entity,” thus making their “extermination legitimate.”[33]

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  • To be sure, antisemitism is indeed rooted in the quran and hadith. Nothing in Islam has changed in 1400 years.

  • Jennie Lebel wrote a book on Husseini's career mostly focusing on his collaboration with the Germans in Croatia and Bosnia and his essential help in recruiting SS divisions of local Muslims in Yugoslavia [Bosnia and Kossovo]. As far as I know she was the first one to make extensive use of documents from Yugoslavia in Serbo-Croatian. By the way, she is a collateral relative of Theodor Herzl whose paternal family came from what is today Serbia and his grandfather may have heard the early Zionist preaching of Rabbi Alkalai early in the 19th century. Rabbi Alkalai lived around Belgrade as did Herzl's grandfather.

    Joseph Schechtman in The Mufti and The Fuehrer, also wrote somewhat about Husseini in Yugoslavia and has, I believe, the text of a speech that Husseini made to the Bosnian Muslim SS division.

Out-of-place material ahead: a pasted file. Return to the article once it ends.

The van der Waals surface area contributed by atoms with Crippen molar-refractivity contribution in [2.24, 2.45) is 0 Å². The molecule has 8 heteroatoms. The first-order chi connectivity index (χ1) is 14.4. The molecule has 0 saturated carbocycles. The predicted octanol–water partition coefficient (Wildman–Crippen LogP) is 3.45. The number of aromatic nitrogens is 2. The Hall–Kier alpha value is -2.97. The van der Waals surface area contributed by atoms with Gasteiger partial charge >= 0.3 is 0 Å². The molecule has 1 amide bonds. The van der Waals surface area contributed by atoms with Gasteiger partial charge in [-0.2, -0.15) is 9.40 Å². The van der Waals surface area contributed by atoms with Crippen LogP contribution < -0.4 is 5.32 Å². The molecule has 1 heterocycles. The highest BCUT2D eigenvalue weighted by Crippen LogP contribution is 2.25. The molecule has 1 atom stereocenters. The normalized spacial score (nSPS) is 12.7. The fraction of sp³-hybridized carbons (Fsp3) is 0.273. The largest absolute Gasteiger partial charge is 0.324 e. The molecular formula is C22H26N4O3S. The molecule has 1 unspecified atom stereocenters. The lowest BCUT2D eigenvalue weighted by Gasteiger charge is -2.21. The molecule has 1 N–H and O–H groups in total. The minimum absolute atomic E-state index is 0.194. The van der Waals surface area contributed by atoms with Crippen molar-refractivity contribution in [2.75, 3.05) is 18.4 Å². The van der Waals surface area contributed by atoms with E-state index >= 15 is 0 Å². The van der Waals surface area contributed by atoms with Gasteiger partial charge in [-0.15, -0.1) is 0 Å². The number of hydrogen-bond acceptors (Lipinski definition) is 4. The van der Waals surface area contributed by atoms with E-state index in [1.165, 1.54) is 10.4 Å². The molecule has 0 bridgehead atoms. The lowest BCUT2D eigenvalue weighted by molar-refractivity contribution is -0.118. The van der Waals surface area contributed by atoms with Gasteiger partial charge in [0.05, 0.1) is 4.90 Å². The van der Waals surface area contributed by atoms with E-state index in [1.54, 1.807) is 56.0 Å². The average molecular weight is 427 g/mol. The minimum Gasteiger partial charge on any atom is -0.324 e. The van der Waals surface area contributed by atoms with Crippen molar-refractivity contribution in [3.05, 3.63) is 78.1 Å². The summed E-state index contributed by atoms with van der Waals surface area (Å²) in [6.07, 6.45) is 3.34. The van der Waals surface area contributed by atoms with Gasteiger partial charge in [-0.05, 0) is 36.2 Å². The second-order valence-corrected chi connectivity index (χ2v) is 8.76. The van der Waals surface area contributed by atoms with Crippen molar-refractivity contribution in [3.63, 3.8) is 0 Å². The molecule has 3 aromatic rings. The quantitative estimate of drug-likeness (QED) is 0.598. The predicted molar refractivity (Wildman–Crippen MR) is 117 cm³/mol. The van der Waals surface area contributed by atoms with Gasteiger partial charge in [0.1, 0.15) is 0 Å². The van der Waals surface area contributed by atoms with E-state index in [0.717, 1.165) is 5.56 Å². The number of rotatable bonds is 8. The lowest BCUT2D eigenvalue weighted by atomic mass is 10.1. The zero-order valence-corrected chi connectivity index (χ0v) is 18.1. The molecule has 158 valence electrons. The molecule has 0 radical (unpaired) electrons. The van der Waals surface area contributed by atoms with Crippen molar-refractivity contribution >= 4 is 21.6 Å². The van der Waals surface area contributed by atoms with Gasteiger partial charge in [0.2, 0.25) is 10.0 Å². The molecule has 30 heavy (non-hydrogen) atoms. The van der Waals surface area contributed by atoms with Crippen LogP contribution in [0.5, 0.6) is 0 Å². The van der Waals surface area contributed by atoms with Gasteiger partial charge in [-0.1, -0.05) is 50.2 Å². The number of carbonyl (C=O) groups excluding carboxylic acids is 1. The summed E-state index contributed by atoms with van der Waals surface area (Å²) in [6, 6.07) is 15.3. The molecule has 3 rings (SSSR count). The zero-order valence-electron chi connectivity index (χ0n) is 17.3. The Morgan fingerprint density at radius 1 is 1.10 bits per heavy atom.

• Arafat's successors in the palestinian authority most likely know very well that he died of AIDS or related disease. Their claim of poisoning in arafat's case is very much meant to be a parallel to the Muslim tradition of seeing a Jewess as having tried to poison Muhammad. This is a lie and most likely they all know it. But it is politically convenient for some Arab leaders and spokesmen to charge Israel with poisoning him. They tell their rank and file lies about Jews all the time. On this look up the sites of MEMRI and PMW [palestinian media watch].

  • They're like a dog with a bone, they have this mania, this obsession with Jews. Very Hitler-like

  • Interesting conjecture that the poisoning of Arafat conjecture might be related to an assertion of parallels to the life of Mohammad, and a good analysis of the flaws of Hajj Amin's propaganda in the context of religious interpretation